Our 100 Foster Cats Milestone
09 May 2020
One of our fosterers, Liz Berry, and her family, have recently looked after and successfully rehomed 100 cats since they started fostering in 2015! This is a magnificent acheivement, and one that we wanted to learn more about. Perhaps you are thinking of fostering yourself? Read on to find out more about fostering for Cats Protection, and how Liz and her family find volunteering!
How did you find out about the Cats Protection fostering scheme?
I’d known about the fostering scheme for a long time before we finally approached one of the volunteers at a Cats Protection show on my birthday in September 2015. You don’t get to be a crazy cat lady without knowing that sort of detail! We already had 3 cats and would love to have more but we don’t think it would be fair on our three, so fostering was the next best thing.
What were the first steps for you to join, and have your pen built?
We half thought that putting our names down that September Sunday would mean we’d have cats within a few short weeks, but in fact it was a lot longer than that. We visited another outdoor fosterer nearby to see the set up in their garden and chat about the commitment it would be. An unused pen was ear-marked for us, but unfortunately this was subsequently condemned so a brand new pen was commissioned. We were very happy about this as we had just re-landscaped our garden and had a brand new shed so a new pen would blend in well. Measurements were made and the pen ordered. The company called to finalise details, eg which side the door should be on and finally, in May 2016 building commenced. Unfortunately, it was about 6 inches bigger than our space which was frustrating but couldn’t be helped. We have a hot-tub and couldn’t open the lid for several weeks until we drained it and had to borrow several strong people to help us move it far enough away from the pen to allow the lid to have the space to open! Then it was just a matter of waiting for our first guests.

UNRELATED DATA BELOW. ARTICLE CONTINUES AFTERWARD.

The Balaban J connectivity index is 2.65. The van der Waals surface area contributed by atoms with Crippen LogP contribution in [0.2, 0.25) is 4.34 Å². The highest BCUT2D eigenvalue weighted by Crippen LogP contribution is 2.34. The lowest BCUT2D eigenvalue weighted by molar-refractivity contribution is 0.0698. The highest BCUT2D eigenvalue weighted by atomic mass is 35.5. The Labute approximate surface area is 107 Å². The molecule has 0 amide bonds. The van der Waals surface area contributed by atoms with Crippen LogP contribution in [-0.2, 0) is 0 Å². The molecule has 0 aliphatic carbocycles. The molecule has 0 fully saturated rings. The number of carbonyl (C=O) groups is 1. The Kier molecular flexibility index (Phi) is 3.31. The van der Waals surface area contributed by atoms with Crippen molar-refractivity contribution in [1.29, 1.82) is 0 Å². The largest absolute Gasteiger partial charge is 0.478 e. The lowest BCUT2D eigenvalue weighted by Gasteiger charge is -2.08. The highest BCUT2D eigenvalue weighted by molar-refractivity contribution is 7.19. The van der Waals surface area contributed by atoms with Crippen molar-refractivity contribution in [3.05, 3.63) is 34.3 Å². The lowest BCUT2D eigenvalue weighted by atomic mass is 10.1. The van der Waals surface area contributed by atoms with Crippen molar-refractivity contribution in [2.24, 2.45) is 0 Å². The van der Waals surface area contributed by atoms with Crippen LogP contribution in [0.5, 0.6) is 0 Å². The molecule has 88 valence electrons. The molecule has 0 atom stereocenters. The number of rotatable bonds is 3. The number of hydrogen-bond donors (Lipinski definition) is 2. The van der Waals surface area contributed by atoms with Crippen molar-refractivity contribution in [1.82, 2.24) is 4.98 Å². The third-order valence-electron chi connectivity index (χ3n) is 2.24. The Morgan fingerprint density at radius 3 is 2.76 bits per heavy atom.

The pen has two pens within it; each of them has its own bedroom with a radiator and comfortable bedding so the cats are very cosy even if they are effectively living outside. In fact, sometimes it’s warmer in their bedrooms than it is in our own house! There is plenty of space for them to move around and we can have several cats in a pen at a time - if they have come in together, they will remain together where possible. There is also a corridor area where we store litter, food, and bedding, etc.